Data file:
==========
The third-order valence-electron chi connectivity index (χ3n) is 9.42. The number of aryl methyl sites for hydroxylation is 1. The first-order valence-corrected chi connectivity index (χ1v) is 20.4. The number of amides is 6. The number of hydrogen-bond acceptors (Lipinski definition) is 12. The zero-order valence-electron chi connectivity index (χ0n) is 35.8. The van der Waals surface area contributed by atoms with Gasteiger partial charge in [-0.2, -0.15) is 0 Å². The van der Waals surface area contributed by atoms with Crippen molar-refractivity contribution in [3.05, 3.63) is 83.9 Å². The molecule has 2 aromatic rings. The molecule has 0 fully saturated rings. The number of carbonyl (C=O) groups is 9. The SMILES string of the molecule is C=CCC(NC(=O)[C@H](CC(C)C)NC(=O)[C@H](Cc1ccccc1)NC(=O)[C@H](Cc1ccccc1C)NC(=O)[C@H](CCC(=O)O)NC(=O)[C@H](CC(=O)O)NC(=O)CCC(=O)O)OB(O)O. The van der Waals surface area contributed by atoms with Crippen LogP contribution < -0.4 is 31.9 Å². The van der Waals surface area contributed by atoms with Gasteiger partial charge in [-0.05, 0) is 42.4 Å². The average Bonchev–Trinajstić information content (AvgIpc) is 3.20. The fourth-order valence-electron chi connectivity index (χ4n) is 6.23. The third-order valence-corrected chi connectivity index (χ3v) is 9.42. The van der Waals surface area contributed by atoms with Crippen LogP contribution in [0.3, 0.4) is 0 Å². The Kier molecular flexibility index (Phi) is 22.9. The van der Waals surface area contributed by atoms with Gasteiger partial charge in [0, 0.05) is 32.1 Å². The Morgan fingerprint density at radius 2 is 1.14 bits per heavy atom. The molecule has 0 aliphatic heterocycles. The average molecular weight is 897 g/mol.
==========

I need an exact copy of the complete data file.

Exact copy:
The third-order valence-electron chi connectivity index (χ3n) is 9.42. The number of aryl methyl sites for hydroxylation is 1. The first-order valence-corrected chi connectivity index (χ1v) is 20.4. The number of amides is 6. The number of hydrogen-bond acceptors (Lipinski definition) is 12. The zero-order valence-electron chi connectivity index (χ0n) is 35.8. The van der Waals surface area contributed by atoms with Gasteiger partial charge in [-0.2, -0.15) is 0 Å². The van der Waals surface area contributed by atoms with Crippen molar-refractivity contribution in [3.05, 3.63) is 83.9 Å². The molecule has 2 aromatic rings. The molecule has 0 fully saturated rings. The number of carbonyl (C=O) groups is 9. The SMILES string of the molecule is C=CCC(NC(=O)[C@H](CC(C)C)NC(=O)[C@H](Cc1ccccc1)NC(=O)[C@H](Cc1ccccc1C)NC(=O)[C@H](CCC(=O)O)NC(=O)[C@H](CC(=O)O)NC(=O)CCC(=O)O)OB(O)O. The van der Waals surface area contributed by atoms with Crippen LogP contribution < -0.4 is 31.9 Å². The van der Waals surface area contributed by atoms with Gasteiger partial charge in [-0.05, 0) is 42.4 Å². The average Bonchev–Trinajstić information content (AvgIpc) is 3.20. The fourth-order valence-electron chi connectivity index (χ4n) is 6.23. The third-order valence-corrected chi connectivity index (χ3v) is 9.42. The van der Waals surface area contributed by atoms with Crippen LogP contribution in [0.3, 0.4) is 0 Å². The Kier molecular flexibility index (Phi) is 22.9. The van der Waals surface area contributed by atoms with Gasteiger partial charge in [0, 0.05) is 32.1 Å². The Morgan fingerprint density at radius 2 is 1.14 bits per heavy atom. The molecule has 0 aliphatic heterocycles. The average molecular weight is 897 g/mol.